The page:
Unfortunately, some previous batches of students did not have this opportunity to save their valuable time in years. They have lost many years of their precious time. The new batches of students who will be sitting the A/L in April from 2019 and beyond will be a fortunate lot who would effectively save at least 2 years of their prime life time, which can be profitably used to further advance their professions, contributing towards national development.

If and when the proposed action plan is properly implemented, a child will be able to continue his or her education from primary through secondary to tertiary education without a time lag, devoid of any interruptions, while at the same time benefiting extensively from the new features introduced through education reforms.

*The author is a Professor Emeritus, University of Peradeniya, formerly Secretary, Ministry of Education and Higher Education and Chairman, National Education Commission, Sri Lanka

 

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Latest comments

  • 2
    1

    Prof R.P. Gunawardane

    RE: Why GCE A/L Exam Should Be Held In April?

    “The GCE A/L examination is the final examination at the secondary school level and it also serves as the University admission test. This examination determines not only the selection of students to university entry but also serves as a barrier for entry into most of the tertiary education/training institutions.”

    “This would enable the students to commence their A/L courses immediately after the O/L results are released, thereby saving at least 6 months of their valuable time at this stage.”

    Thanks, prof. Saving 6 months for a teenager is lot of time in his or her life, and for the country.

    Prof. , do you think that the Dimwit, Nitwit, Blockhead polititians, including the “President” Gon Sirisena Gamarala understand that?

  • 1
    0

    Both O/L & A/L examinations are excessively competitive and expensive for children & parents in our country.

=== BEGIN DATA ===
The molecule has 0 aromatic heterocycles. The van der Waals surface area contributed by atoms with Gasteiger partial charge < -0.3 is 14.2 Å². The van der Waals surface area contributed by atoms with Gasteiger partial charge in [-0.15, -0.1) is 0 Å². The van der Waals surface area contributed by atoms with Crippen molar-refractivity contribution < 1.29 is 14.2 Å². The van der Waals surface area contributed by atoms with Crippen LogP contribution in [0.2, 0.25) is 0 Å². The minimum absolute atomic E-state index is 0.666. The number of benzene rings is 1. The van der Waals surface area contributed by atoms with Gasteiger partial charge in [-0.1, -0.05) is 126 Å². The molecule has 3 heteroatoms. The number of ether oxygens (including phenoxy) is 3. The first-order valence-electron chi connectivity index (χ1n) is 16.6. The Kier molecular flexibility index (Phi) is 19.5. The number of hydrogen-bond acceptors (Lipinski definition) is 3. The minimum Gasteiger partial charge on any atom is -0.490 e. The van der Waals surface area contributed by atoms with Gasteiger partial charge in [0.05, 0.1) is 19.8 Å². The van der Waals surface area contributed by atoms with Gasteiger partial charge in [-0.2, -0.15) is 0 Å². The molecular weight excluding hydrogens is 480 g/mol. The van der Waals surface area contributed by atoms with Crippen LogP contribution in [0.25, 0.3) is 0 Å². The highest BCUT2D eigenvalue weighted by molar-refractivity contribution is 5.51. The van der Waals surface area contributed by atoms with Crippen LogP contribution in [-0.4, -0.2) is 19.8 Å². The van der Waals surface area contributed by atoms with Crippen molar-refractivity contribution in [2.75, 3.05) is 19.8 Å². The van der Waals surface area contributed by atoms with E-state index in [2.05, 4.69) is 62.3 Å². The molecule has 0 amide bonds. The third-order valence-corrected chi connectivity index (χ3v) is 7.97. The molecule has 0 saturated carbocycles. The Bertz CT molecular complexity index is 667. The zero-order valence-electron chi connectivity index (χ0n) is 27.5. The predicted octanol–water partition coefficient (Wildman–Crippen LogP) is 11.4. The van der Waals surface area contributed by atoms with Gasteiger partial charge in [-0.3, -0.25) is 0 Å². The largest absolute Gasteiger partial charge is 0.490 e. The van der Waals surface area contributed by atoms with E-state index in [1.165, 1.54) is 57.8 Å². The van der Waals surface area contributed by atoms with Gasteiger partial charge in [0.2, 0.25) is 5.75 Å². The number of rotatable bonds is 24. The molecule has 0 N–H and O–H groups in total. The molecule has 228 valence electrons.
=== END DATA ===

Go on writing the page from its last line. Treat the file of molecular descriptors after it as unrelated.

Why can’t we give our children time to relax after their O/L without pushing for A/L just after 3 months.

    Let them start their A/L curriculum in August and sit for A/L in August after 2 years.

    Time is precious for children(to relax), children aren’t machines.It’s human software & shouldn’t be mishandled.

    president, PM and all the MPs, both ruling and opposition please don’t burden children and assure that future generation is healthy and personable. personality

  • 3
    1

    Prof R.P. Gunawardane

    You are not quite correct when you said “For the first time in the history, the GCE A/L examination was shifted to April in 1969”

    Actually the GCE A/L examination theory papers was held in December and the practical exams held in April until December 1970 when the theory papers were held in December 1970 and the practicals followed in April 1971.

    Thereafter the practical exams were cancelled and so the Theory papers were shifted to April from the 1971 A/L batch (when they had the December 1971 theory paper shifted to April 1972).

    Advanced Level was a two year course. These student who sat for the new exam format without practicals sat their O/L exam in December 1969.

  • 1
    0

    Permit me to make a nitpicking comment.

    The writer presents a case for holding the GCE A/L examination in April. As such, the heading should read, “Why GCE A/L Exam Should Be Held In April” WITHOUT a question mark at the end.